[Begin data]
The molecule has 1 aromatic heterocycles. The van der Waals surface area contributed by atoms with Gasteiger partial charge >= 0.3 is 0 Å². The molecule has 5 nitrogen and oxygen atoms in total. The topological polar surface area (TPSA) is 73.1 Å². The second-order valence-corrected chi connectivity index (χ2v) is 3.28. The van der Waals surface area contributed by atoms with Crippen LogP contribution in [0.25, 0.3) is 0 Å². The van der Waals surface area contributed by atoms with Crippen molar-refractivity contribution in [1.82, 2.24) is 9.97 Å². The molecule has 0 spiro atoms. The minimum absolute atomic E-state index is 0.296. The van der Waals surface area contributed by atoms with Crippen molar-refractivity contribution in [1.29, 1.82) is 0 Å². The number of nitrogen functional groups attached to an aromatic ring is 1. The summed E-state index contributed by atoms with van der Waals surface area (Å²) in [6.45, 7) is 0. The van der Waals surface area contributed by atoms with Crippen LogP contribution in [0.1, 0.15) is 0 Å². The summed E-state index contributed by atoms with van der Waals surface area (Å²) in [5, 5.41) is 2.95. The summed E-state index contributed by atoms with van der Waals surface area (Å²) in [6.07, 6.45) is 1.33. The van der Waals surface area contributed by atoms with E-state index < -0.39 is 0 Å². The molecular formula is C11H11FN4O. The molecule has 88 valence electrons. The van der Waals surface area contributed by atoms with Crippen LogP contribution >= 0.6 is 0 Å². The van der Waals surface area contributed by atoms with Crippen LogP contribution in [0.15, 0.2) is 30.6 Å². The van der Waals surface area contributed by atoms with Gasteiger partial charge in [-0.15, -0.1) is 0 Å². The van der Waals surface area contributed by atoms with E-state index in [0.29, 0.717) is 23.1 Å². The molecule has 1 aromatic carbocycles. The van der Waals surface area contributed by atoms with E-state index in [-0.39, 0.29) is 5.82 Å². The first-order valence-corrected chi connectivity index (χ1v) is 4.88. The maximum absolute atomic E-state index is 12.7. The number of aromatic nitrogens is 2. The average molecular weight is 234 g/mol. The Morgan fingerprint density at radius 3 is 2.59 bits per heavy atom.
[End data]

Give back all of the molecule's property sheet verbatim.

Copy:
The molecule has 1 aromatic heterocycles. The van der Waals surface area contributed by atoms with Gasteiger partial charge >= 0.3 is 0 Å². The molecule has 5 nitrogen and oxygen atoms in total. The topological polar surface area (TPSA) is 73.1 Å². The second-order valence-corrected chi connectivity index (χ2v) is 3.28. The van der Waals surface area contributed by atoms with Crippen LogP contribution in [0.25, 0.3) is 0 Å². The van der Waals surface area contributed by atoms with Crippen molar-refractivity contribution in [1.82, 2.24) is 9.97 Å². The molecule has 0 spiro atoms. The minimum absolute atomic E-state index is 0.296. The van der Waals surface area contributed by atoms with Crippen molar-refractivity contribution in [1.29, 1.82) is 0 Å². The number of nitrogen functional groups attached to an aromatic ring is 1. The summed E-state index contributed by atoms with van der Waals surface area (Å²) in [6.45, 7) is 0. The van der Waals surface area contributed by atoms with Crippen LogP contribution in [0.1, 0.15) is 0 Å². The summed E-state index contributed by atoms with van der Waals surface area (Å²) in [5, 5.41) is 2.95. The summed E-state index contributed by atoms with van der Waals surface area (Å²) in [6.07, 6.45) is 1.33. The van der Waals surface area contributed by atoms with E-state index < -0.39 is 0 Å². The molecular formula is C11H11FN4O. The molecule has 88 valence electrons. The van der Waals surface area contributed by atoms with Crippen LogP contribution >= 0.6 is 0 Å². The van der Waals surface area contributed by atoms with Crippen LogP contribution in [0.15, 0.2) is 30.6 Å². The van der Waals surface area contributed by atoms with Gasteiger partial charge in [-0.15, -0.1) is 0 Å². The van der Waals surface area contributed by atoms with E-state index in [0.29, 0.717) is 23.1 Å². The molecule has 1 aromatic carbocycles. The van der Waals surface area contributed by atoms with E-state index in [-0.39, 0.29) is 5.82 Å². The first-order valence-corrected chi connectivity index (χ1v) is 4.88. The maximum absolute atomic E-state index is 12.7. The number of aromatic nitrogens is 2. The average molecular weight is 234 g/mol. The Morgan fingerprint density at radius 3 is 2.59 bits per heavy atom.